2. The rate of unemployment can only be maintained below its natural rate at the cost of accelerating inflation. (Reflation is doomed to failure).

3. Reduction in the rate of inflation requires deflation in the economy – i.e. unemployment must rise (in the short term at least) above its natural rate.

Some economists go still further, and argue that the natural rate has increased over time and that the LRPC slopes upwards to the right. If inflation is persistently higher in one country that elsewhere, the resulting loss of competitiveness reduces sales and destroys capacity. Hence inflation is seen to be a cause of higher inflation.

Rational expectations theorists deny Friedman’s view that reflation reduces unemployment even in the short-run. Since economic agents on average correctly predicted that the outcome of reflation will be higher inflation, higher money wages have no effect upon employment and the result of relations simply a movement up the LRPC to a higher level of inflation.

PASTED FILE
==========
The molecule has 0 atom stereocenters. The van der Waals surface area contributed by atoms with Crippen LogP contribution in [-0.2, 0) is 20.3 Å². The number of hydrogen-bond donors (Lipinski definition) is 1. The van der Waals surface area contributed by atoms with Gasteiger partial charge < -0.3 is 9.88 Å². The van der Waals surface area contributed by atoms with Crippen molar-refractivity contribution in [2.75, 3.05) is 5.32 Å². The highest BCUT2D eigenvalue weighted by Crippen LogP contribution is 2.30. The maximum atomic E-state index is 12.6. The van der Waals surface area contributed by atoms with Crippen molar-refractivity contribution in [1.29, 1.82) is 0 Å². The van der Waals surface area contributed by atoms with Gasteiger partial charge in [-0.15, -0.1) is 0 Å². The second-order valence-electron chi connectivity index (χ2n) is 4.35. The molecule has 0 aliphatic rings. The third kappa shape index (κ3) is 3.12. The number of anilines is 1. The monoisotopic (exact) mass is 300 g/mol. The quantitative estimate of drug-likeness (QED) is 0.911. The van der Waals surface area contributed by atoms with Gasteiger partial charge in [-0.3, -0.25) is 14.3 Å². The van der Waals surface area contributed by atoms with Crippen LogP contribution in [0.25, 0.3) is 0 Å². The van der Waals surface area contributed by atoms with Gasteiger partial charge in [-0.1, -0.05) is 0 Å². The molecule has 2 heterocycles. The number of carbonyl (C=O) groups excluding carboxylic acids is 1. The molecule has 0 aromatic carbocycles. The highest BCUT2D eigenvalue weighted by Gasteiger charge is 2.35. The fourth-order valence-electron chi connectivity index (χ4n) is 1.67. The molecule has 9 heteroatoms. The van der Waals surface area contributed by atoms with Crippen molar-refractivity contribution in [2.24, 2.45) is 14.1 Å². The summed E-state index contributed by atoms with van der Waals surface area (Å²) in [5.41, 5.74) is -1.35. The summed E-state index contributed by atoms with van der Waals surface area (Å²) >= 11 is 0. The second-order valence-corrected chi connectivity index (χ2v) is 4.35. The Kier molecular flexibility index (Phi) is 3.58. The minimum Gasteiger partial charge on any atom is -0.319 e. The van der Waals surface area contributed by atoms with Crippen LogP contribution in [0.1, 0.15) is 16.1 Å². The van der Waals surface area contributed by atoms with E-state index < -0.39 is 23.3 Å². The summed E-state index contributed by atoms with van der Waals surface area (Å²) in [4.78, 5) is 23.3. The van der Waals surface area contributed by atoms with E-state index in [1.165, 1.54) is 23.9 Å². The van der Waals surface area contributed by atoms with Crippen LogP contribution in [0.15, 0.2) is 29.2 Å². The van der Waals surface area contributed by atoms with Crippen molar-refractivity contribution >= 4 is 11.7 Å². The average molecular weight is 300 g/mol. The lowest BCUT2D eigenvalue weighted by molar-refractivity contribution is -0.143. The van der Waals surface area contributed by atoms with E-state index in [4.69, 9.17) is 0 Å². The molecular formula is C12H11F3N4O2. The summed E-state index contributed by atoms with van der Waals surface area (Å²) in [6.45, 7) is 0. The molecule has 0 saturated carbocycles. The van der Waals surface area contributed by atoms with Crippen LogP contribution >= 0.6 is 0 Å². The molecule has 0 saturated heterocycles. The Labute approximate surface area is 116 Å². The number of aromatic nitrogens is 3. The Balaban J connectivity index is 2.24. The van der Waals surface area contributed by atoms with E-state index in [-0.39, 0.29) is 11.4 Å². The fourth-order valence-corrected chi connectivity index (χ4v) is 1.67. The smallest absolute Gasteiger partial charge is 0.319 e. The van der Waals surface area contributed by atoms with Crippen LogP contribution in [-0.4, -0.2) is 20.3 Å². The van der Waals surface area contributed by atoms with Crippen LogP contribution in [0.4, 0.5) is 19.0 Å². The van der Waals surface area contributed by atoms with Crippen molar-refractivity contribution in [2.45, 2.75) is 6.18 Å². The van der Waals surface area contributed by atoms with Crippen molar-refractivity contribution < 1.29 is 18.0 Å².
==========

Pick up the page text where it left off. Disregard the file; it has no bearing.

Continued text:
Are Markets Free?

Smith FriedmanMilton Friedman in his book “Capitalism and Freedom” suggests that the central problem of economics is how to ensure the cooperation of free individuals without compulsion. Scottish economist Adam Smith saw that, in the absence of external coercion, two parties enter into exchanges because it will be mutually beneficial for them to do so provided the transaction is bi-laterally voluntarily and informed. No exchange will take place unless both parties benefit. This seems to be the conventional definition of the free-market economy.

However the market is not as free as one would think and the power of the business strategy prevails. Marketing is a significant cost for most businesses but the majority of contemporary marketing is based not on providing information but on associating products with evocative images and themes not directly related to the product itself. Goods that cannot be ‘commodified’, such as self-esteem, love, friendship and success, for example, are associated with products that bear little or no relationship to those goods.